Electronic Waste - the Asia-Pacific Problem
December 1, 2012 08:48 AM - Crispin Maslog, SciDevNet
Instead of limiting imports of electronic waste, the Asia—Pacific region should set up a robust recycling system, says Crispin Maslog. Garbage in, garbage out is a phrase to describe what happens when computers find the wrong solution in response to the wrong input data. But when computers and other electronic products have outlived their usefulness, they literally do become rubbish and join an ever-growing mass of e-waste or e-scrap. Up to 50 million tonnes of this waste is generated worldwide every year. The biggest exporters of e-waste are Europe, Japan and the US. And much of it is being dumped on developing nations.
Kenya Bans Imports of GM Food
November 30, 2012 06:33 AM - Otieno Owino, SciDevNet
Scientists fear that Kenya's recent banning of the import of genetically modified organisms (GMOs) may be a significant blow to progress on biotechnology research and development in the country. A cabinet meeting chaired by Kenya's president, Mwai Kibaki, this month (8 November), directed the public health minister to ban GMO imports until the country is able to certify that they have no negative impact on people's health. In a statement to the press, the cabinet said there was a "lack of sufficient information on the public health impact of such foods".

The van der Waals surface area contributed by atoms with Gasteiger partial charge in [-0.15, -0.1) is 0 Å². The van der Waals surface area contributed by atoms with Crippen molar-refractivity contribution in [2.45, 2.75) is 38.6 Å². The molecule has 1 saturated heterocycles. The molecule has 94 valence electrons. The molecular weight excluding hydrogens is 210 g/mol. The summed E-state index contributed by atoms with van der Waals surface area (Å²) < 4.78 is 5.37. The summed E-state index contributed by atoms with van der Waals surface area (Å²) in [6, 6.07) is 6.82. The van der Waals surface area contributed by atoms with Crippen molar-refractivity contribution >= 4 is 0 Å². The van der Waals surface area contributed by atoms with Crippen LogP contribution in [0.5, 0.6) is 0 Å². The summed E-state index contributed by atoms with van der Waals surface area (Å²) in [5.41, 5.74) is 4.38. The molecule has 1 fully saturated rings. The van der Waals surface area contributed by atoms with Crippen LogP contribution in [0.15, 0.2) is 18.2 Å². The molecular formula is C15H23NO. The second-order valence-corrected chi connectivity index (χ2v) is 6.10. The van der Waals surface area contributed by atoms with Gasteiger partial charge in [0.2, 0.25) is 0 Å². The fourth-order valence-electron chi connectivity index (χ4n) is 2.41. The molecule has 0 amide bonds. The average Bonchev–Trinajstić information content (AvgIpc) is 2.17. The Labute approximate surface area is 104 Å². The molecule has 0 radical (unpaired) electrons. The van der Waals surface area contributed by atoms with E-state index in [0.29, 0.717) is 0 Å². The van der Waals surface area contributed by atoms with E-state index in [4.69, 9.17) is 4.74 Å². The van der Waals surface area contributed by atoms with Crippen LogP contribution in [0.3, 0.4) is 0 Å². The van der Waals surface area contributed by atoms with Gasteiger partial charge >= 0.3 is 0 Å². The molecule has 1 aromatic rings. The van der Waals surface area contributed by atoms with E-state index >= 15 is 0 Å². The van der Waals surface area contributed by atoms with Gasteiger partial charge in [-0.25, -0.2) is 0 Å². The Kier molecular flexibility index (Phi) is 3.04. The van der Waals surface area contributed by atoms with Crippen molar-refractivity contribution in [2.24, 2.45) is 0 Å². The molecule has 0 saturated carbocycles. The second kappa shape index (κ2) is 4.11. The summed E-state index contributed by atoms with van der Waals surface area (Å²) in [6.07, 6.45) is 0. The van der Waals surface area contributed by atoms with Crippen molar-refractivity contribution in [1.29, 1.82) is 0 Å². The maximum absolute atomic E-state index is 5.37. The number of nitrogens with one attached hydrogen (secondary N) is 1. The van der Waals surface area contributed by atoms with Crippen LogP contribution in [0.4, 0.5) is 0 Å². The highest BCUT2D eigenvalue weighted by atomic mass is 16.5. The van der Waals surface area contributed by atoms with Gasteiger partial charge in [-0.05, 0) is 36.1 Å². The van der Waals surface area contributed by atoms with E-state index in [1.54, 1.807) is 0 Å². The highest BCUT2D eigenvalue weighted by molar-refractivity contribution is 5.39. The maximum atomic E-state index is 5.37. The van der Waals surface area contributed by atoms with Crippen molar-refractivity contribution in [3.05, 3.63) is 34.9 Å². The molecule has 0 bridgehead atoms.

Study reveals extent of Mekong dam food security threat
November 29, 2012 03:38 PM - Prime Sarmiento, SciDevNet
The planned construction of hydropowered dams on the Mekong River in South-East Asia could jeopardise livelihoods, water access and food security for 60 million people, across Cambodia, Laos, Thailand and Vietnam, according to a study. The study reports that dams will block fish migration routes and decimate fish supplies in the lower Mekong region.
Meet your Meat
November 29, 2012 08:06 AM - Emily Borland, Guest Contributor
Six weeks ago, I chopped the head off of a live chicken. Then I plucked, cleaned, and cooked it. All in the name of animal ethics. After almost a full semester in Animals and Ethics class, I said enough to antibiotic-filled poultry. I decided to take my food choices into my own hands”¦literally. So I attended a Meet your Meat workshop at the Duke Campus Farm in Hillsborough, NC. At the farm, I learned how to "kill, de-feather, and process a live chicken in a humane and efficient manner."
Administration says no to EU Carbon Tax on Airline Flights to Europe
November 28, 2012 06:18 AM - AirWise
President Barack Obama signed a bill on Tuesday shielding US airlines from paying for the carbon their planes flying into and out of Europe emit, despite a recent move by Europe to suspend its proposed measure for one year. The carbon fee bill was the first piece of legislation debated on the House floor after Congress returned from recess on November 13, and had been cleared by the Senate in September in a rare unanimous vote. It directs the US transportation secretary to shield US airlines from Europe's carbon emissions trading scheme (ETS) if he or she deems it necessary.
Doha Climate Summit off to a Rocky Start
November 26, 2012 06:04 AM - EurActive